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Tips for Improving Next Year’s Form 5500 Process

For many ERISA retirement plan sponsors, the first two weeks in October is rough. Why? Because October 15th is the 5500-filing deadline for the majority of calendar year plans. Each year, many plan sponsors scramble to file their 5500s at the absolute last moment. Unfortunately, this rush can increase the potential for errors that may become difficult to resolve in the future.

But it doesn’t have to be this way. Plan sponsors often make the process more difficult than it needs to be, so we’re sharing some tips on how to make the 2021 Form 5500 filing more pleasant.

  • Take control of the audit process — The number one reason that 5500s are delayed is the audit. Plan sponsors should debrief their 2020 audit process now. Explain to the auditor that next year’s goal is to prepare as though the filing is actually due on the non-extended deadline date of July 31st. It’s not impossible!
  • Get a handle on the number of plans — Many employers sponsor just one ERISA retirement plan, but others have two, three, or even five or more plans. Each additional plan can greatly complicate the 5500 process, never mind the fact that it also increases the overall reporting and disclosure burden under ERISA. Worse yet, employers who sponsor multiple plans often do not have a legitimate business reason for doing so. Thus, plan sponsors should work to consolidate plans. Ideally, right now would be the time to do so, in order to minimize the number of 2021 filings necessary in 2022 (2020 is already almost over, so this will not help for 2021). Be sure to keep auditors in the loop as to any plan mergers and effective dates, as they may result in short plan years (which require earlier filings) or other financial statement complexities.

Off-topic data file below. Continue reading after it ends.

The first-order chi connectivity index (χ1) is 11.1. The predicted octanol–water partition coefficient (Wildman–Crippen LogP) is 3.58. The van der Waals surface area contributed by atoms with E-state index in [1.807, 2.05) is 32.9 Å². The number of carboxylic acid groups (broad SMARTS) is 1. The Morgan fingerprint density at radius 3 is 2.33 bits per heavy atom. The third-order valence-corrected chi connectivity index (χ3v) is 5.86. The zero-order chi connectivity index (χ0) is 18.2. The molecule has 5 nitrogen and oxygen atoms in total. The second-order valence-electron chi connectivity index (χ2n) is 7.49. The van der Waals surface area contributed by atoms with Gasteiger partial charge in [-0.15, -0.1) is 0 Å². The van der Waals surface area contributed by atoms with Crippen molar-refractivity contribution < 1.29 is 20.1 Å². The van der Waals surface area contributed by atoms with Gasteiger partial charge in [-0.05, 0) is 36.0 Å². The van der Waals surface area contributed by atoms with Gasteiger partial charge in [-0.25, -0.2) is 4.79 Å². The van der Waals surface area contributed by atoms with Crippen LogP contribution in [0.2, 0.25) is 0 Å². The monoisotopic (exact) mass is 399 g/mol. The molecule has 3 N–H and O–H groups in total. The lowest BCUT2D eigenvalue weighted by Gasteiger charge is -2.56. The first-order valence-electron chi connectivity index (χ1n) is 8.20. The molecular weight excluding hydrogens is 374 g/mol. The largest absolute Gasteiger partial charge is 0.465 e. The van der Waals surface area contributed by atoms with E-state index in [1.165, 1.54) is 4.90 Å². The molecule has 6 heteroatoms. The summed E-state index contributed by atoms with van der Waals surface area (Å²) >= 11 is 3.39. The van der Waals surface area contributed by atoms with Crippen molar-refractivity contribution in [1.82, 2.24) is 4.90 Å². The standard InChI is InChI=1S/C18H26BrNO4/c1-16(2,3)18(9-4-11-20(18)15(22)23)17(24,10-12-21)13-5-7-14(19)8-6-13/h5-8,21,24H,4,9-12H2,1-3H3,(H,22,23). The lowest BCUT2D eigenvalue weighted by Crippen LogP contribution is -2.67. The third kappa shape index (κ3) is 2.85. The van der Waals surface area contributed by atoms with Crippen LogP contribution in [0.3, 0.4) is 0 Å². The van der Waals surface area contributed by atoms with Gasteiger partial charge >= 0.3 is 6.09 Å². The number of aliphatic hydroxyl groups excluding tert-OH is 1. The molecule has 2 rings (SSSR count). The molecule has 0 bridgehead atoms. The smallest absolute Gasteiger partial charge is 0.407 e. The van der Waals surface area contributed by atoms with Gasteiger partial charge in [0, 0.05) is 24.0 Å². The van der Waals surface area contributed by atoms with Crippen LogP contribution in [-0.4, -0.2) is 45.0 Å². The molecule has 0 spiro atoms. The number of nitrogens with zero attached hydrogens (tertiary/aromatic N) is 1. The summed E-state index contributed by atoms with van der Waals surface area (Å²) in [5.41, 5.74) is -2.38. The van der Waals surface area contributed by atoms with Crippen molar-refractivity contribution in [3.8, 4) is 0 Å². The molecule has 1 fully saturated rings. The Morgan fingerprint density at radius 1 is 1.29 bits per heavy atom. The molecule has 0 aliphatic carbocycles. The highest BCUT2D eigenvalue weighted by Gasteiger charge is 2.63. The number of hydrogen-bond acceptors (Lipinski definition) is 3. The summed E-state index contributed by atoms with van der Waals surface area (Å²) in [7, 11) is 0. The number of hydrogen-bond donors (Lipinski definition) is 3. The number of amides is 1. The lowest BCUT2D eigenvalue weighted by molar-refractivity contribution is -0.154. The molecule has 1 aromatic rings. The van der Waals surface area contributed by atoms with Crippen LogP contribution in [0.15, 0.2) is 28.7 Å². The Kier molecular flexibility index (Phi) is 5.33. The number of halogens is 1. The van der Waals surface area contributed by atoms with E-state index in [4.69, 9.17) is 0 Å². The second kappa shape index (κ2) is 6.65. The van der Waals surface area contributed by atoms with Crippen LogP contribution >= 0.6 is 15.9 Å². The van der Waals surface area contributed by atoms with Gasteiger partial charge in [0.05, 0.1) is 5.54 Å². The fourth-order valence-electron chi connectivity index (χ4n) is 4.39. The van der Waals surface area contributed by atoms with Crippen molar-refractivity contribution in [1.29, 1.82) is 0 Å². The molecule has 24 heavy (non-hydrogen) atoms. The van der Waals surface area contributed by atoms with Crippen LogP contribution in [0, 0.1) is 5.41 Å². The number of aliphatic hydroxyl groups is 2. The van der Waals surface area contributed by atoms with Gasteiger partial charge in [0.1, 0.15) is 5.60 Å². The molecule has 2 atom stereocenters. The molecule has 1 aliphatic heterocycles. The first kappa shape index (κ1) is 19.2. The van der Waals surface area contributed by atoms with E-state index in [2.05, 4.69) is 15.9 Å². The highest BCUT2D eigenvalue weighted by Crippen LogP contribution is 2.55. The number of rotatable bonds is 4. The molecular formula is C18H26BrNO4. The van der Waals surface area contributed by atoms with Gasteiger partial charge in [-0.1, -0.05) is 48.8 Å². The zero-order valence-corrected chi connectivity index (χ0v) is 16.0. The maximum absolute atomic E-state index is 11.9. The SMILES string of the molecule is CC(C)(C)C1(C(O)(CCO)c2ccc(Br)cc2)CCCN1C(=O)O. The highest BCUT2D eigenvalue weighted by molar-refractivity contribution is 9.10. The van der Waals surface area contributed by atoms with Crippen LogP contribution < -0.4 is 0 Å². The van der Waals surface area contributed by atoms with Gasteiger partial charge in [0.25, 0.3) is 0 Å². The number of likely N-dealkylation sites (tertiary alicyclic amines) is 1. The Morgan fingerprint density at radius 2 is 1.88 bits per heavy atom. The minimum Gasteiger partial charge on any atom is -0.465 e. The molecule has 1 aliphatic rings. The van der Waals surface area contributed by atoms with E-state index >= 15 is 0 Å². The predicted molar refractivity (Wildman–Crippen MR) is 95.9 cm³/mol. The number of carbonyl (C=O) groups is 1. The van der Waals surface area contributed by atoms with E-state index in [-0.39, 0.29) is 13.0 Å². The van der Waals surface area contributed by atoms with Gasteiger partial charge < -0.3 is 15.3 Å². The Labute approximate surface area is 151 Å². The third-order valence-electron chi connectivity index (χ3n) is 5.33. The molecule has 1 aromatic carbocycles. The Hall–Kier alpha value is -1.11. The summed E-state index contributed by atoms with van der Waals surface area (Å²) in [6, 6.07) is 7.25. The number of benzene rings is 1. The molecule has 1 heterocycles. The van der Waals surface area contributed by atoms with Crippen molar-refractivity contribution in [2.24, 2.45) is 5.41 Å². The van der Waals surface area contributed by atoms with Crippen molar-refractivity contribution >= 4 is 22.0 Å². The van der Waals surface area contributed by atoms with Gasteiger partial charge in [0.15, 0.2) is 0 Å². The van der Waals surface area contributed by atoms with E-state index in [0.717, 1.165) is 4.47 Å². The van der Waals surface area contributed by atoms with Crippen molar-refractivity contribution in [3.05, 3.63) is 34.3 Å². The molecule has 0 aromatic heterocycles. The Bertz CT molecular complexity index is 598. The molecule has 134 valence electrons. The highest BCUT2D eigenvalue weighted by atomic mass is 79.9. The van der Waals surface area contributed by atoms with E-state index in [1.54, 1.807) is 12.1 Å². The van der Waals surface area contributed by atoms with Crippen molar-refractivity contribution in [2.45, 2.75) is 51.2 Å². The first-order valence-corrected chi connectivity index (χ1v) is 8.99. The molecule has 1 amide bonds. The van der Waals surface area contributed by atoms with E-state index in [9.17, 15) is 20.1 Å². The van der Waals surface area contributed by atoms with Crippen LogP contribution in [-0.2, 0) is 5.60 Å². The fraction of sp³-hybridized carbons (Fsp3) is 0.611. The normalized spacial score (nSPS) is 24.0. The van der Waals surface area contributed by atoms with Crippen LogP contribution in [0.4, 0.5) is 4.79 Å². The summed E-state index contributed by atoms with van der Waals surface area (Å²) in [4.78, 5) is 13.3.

• Keep the lines of communication with auditors open — If there are significant changes to a plan during the course of the year (e.g., recordkeeper change, trustee change, or a change in anything else that is mentioned in the plan’s audited financials), next October is NOT the time to be informing the plan auditors! Plan auditors should be kept in the loop as changes occur.

Do you have any 5500 horror stories? Feel free to vent to me on LinkedIn, Twitteror at

Note: This feature is to provide general information only, does not constitute legal advice, and cannot be used or substituted for legal or tax advice. Opinions expressed are those of the author, and do not necessarily represent the opinions of Cammack Retirement Group.

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